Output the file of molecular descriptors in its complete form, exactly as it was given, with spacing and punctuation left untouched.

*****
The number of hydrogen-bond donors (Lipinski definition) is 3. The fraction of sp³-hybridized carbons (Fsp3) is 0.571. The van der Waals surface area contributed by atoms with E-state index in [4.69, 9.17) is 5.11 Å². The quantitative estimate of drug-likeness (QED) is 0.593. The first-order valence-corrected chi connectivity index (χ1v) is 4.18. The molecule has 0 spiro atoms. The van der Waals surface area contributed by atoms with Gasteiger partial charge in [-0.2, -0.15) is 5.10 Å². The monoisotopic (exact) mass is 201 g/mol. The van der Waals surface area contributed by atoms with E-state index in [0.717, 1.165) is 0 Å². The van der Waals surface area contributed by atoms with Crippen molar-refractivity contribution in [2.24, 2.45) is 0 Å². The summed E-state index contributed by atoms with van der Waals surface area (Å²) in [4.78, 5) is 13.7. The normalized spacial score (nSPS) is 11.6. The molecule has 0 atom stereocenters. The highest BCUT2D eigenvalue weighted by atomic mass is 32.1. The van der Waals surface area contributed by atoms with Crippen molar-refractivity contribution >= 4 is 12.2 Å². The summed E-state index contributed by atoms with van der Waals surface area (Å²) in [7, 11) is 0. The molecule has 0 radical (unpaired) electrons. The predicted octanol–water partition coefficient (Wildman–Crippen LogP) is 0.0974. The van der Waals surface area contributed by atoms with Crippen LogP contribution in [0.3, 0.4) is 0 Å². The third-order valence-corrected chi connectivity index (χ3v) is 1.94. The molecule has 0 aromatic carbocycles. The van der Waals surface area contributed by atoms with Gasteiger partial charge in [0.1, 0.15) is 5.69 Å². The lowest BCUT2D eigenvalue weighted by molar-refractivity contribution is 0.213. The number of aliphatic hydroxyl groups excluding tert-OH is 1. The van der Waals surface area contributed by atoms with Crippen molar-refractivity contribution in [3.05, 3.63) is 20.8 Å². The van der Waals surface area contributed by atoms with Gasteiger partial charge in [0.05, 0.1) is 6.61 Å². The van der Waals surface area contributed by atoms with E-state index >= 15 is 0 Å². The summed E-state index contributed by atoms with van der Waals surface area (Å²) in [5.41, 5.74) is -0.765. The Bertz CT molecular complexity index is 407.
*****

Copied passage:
The number of hydrogen-bond donors (Lipinski definition) is 3. The fraction of sp³-hybridized carbons (Fsp3) is 0.571. The van der Waals surface area contributed by atoms with E-state index in [4.69, 9.17) is 5.11 Å². The quantitative estimate of drug-likeness (QED) is 0.593. The first-order valence-corrected chi connectivity index (χ1v) is 4.18. The molecule has 0 spiro atoms. The van der Waals surface area contributed by atoms with Gasteiger partial charge in [-0.2, -0.15) is 5.10 Å². The monoisotopic (exact) mass is 201 g/mol. The van der Waals surface area contributed by atoms with E-state index in [0.717, 1.165) is 0 Å². The van der Waals surface area contributed by atoms with Crippen molar-refractivity contribution in [2.24, 2.45) is 0 Å². The summed E-state index contributed by atoms with van der Waals surface area (Å²) in [4.78, 5) is 13.7. The normalized spacial score (nSPS) is 11.6. The molecule has 0 atom stereocenters. The highest BCUT2D eigenvalue weighted by atomic mass is 32.1. The van der Waals surface area contributed by atoms with Crippen molar-refractivity contribution >= 4 is 12.2 Å². The summed E-state index contributed by atoms with van der Waals surface area (Å²) in [7, 11) is 0. The molecule has 0 radical (unpaired) electrons. The predicted octanol–water partition coefficient (Wildman–Crippen LogP) is 0.0974. The van der Waals surface area contributed by atoms with Crippen LogP contribution in [0.3, 0.4) is 0 Å². The third-order valence-corrected chi connectivity index (χ3v) is 1.94. The molecule has 0 aromatic carbocycles. The van der Waals surface area contributed by atoms with Gasteiger partial charge in [0.1, 0.15) is 5.69 Å². The lowest BCUT2D eigenvalue weighted by molar-refractivity contribution is 0.213. The number of aliphatic hydroxyl groups excluding tert-OH is 1. The van der Waals surface area contributed by atoms with Crippen molar-refractivity contribution in [3.05, 3.63) is 20.8 Å². The van der Waals surface area contributed by atoms with Gasteiger partial charge in [0.05, 0.1) is 6.61 Å². The van der Waals surface area contributed by atoms with E-state index >= 15 is 0 Å². The summed E-state index contributed by atoms with van der Waals surface area (Å²) in [5.41, 5.74) is -0.765. The Bertz CT molecular complexity index is 407.